Sunday, May 10, 2009

Wet, wet, wet.

The rain simply doesn't want to stop, here in Oklahomegrownvegland.
Everything is very green..............

....very soggy and VERY LONG. The ground is far too wet to get Herbie out so things are just going to have to get a whole lot longer.
The Happy Gardener will now pull on his Wellington Boots before taking a stroll around.

Plot 1

Everything looks fine. I may start and pull a few of the Winter Onions and get them dried out indoors. Some of the others will steadily get spread around the various plots as I slowly re-open this area of the garden to other duties. My plan is to have a few of these in each plot if possible so I have a continuous but controlled supply. They aren't the prettiest looking plants but are good at keeping out some of the bugs so they pay their way.
Plot 2
The Tomato plants have survived the downpours, but only because I sheltered them with one of my floating row covers.

I've managed to get one African Blue Basil plant so far and that is now in place. I'm on the look out for at least one more, possibly two. A few Winter Onions are now established at the far end. Once things dry out a little I'm considering putting in some All American Parsnip seeds along the front part. If they germinate (and Parsnip seeds are famous for not doing so) I'll leave them in all this season and harvest late Fall/early Winter as and when required. I'm soaking the seeds indoors at the moment in an attempt to stimulate germination before planting.
Plot 3
Potatoes are good so far but I'm watching them like a hawk.

I'm applying Iron Phosphate on a weekly basis just in case. I've already "hilled" these twice, as I have with the ones in Plot 5, so now they are on their own. To the left are two small additions to this plot. A little bunch of Dill and a small Winter Onion which needed a home.
Plot 4
Adding the manure to this plot the other week seems to have giving the Early Purple Vienna Kohlrabi plants the kick-start that they needed.

They still needs to get a bit of move on though if they are going to be "early".
The Red Onions are doing good but I'm worried about all this excess moisture rotting them, a problem I had with some of these last year.
Down the left hand side, the Cherry Belle Radish seeds are through. I mixed these with Nantes Scarlet Carrot seeds, the idea being that the radish come through first and break the ground up for the carrots. Well, it all sounds good on paper............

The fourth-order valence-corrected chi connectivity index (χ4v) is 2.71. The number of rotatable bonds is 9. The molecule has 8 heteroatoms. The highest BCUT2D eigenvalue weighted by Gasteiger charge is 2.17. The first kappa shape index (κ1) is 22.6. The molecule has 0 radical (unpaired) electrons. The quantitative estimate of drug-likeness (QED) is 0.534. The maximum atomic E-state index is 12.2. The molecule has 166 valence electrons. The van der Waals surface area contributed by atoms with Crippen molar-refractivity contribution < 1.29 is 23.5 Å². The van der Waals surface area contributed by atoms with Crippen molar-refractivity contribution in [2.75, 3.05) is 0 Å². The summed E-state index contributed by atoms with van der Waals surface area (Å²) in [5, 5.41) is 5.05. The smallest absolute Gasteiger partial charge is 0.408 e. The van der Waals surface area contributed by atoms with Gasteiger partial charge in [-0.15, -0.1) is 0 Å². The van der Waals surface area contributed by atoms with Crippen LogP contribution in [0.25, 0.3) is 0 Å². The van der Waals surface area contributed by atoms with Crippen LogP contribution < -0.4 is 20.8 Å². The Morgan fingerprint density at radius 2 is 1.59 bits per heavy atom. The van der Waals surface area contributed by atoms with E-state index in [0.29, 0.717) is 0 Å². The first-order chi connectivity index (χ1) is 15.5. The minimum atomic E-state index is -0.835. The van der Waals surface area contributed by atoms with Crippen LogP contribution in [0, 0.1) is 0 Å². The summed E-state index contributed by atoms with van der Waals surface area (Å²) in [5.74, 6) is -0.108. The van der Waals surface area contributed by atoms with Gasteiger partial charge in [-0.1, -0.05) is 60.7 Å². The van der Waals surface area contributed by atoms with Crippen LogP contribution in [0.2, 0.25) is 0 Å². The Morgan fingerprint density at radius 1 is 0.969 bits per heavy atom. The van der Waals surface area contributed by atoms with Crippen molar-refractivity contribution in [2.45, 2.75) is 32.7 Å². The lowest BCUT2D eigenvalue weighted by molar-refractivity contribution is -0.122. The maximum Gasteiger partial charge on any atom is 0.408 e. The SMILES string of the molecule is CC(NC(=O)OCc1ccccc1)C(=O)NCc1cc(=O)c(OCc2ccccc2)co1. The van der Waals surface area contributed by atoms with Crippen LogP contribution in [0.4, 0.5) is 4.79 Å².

Plot 5
The Potatoes in here are doing good and the same applies to these as I said about the ones over in Plot 3. At this near end the rainbow Swiss Chard from last year has started to get some decent sized leaves on it and is now ready to be used as required.
These two amazingly hardy plants survived throughout the winter in this plot, simply covered with a layer of straw. There's a small empty patch at this end. I'll have to think about putting it to good use. Marigolds?
Plot 6
Will I ever get anything planted in here, I wonder?

Way back when we were having temperatures in the 70's and low 80's it seemed a good idea to remove the mulch, dig it over and prepare it for use. Now it's a mud bath and will need at least a week of dry weather to get to a state where it can be worked. I now wish I'd left it covered but we are all much smarter with hindsight, eh?

The Mesclun Box is showing progress......


...but like a lot of other things here it needs a little less rain and a little more sunshine.
Due to the downpours the potted herbs at the front of the house have had to be moved to a more sheltered position.

I was up around 5-30am the other morning dragging them under cover as the heavens opened above me.
The Determinate Tomato plant has survived the elements uncovered but it was a pretty
well established plant when it went in.

I've given it a small Curled Parsley plant as a companion
Indoors, the Spicy Globe Basil seeds have produced a fine set of plants.

Here's an example. Germination rates on most herb seeds are low so I sowed plenty and got some. I'm starting to nip the tops off to encourage bushy growth, similar to what I've been doing with the Catnip.
Speaking of which........................

The plants living on my office windowsill have been cut back and are now starting to grow their second batch. The harvest from this heavy pruning now hangs in the kitchen, drying out.
I have more seedlings coming along in the growing room

OK, it's stopped raining so I'm off to the Garden Centre.................

4 comments:

Dan said...

Your garden is looking great. We have been getting a lot of rain this spring too, I hope we don't have a wet summer like last. Your kohlrabi are looking particularly good. Mine are just starting to take off but I think I did one in with a 'hose incident' the other day...

Miss M said...

I sure do envy the size of your yard, Melly. - I mean Mick !Everything is looking great. :)

K.

DP Nguyen said...

Your garden does look wonderful. Thanks for your comments on the onions on my blog. They are very helpful. Are your onions smaller or larger? When I pulled up some of ours, they are still pretty small!

We've had lots of rain here too, and the plants are surviving.

Sophie said...

Your garden is becoming to look lovely!! Home grown vegs, there is nothing like that!